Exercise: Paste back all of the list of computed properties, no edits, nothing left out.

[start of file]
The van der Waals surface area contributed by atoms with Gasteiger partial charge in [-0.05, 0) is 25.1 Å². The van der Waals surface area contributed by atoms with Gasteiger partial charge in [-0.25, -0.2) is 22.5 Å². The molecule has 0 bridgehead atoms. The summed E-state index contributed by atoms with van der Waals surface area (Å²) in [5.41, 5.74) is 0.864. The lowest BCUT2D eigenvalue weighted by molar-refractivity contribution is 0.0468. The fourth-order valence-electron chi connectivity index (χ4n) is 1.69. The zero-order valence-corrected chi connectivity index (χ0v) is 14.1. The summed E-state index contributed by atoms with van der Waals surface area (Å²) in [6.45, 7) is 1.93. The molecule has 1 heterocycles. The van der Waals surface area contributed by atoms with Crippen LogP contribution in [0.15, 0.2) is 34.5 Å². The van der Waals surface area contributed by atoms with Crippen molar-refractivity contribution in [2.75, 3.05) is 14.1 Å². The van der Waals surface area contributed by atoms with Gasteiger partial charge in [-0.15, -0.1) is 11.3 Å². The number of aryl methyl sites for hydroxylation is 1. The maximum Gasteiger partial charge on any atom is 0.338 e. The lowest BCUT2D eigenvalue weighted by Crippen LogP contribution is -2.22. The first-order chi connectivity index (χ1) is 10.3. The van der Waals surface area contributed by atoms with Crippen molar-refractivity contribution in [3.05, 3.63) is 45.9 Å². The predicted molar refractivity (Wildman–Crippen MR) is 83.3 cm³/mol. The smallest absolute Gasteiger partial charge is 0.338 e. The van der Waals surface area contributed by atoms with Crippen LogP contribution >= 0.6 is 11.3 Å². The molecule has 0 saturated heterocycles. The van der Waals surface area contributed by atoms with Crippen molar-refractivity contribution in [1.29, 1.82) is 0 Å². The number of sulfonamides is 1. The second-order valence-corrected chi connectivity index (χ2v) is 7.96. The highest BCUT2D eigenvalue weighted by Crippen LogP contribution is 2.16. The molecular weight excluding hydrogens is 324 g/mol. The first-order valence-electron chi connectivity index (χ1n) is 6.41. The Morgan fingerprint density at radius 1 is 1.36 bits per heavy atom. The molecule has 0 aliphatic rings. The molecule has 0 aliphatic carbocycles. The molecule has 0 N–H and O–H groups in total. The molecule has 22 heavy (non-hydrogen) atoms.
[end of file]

The van der Waals surface area contributed by atoms with Gasteiger partial charge in [-0.05, 0) is 25.1 Å². The van der Waals surface area contributed by atoms with Gasteiger partial charge in [-0.25, -0.2) is 22.5 Å². The molecule has 0 bridgehead atoms. The summed E-state index contributed by atoms with van der Waals surface area (Å²) in [5.41, 5.74) is 0.864. The lowest BCUT2D eigenvalue weighted by molar-refractivity contribution is 0.0468. The fourth-order valence-electron chi connectivity index (χ4n) is 1.69. The zero-order valence-corrected chi connectivity index (χ0v) is 14.1. The summed E-state index contributed by atoms with van der Waals surface area (Å²) in [6.45, 7) is 1.93. The molecule has 1 heterocycles. The van der Waals surface area contributed by atoms with Crippen LogP contribution in [0.15, 0.2) is 34.5 Å². The van der Waals surface area contributed by atoms with Crippen molar-refractivity contribution in [2.75, 3.05) is 14.1 Å². The van der Waals surface area contributed by atoms with Gasteiger partial charge in [-0.15, -0.1) is 11.3 Å². The number of aryl methyl sites for hydroxylation is 1. The maximum Gasteiger partial charge on any atom is 0.338 e. The lowest BCUT2D eigenvalue weighted by Crippen LogP contribution is -2.22. The first-order chi connectivity index (χ1) is 10.3. The van der Waals surface area contributed by atoms with Crippen molar-refractivity contribution in [3.05, 3.63) is 45.9 Å². The predicted molar refractivity (Wildman–Crippen MR) is 83.3 cm³/mol. The smallest absolute Gasteiger partial charge is 0.338 e. The van der Waals surface area contributed by atoms with Crippen LogP contribution >= 0.6 is 11.3 Å². The molecule has 0 saturated heterocycles. The van der Waals surface area contributed by atoms with Crippen molar-refractivity contribution in [1.29, 1.82) is 0 Å². The number of sulfonamides is 1. The second-order valence-corrected chi connectivity index (χ2v) is 7.96. The highest BCUT2D eigenvalue weighted by Crippen LogP contribution is 2.16. The molecular weight excluding hydrogens is 324 g/mol. The first-order valence-electron chi connectivity index (χ1n) is 6.41. The Morgan fingerprint density at radius 1 is 1.36 bits per heavy atom. The molecule has 0 aliphatic rings. The molecule has 0 aliphatic carbocycles. The molecule has 0 N–H and O–H groups in total. The molecule has 22 heavy (non-hydrogen) atoms.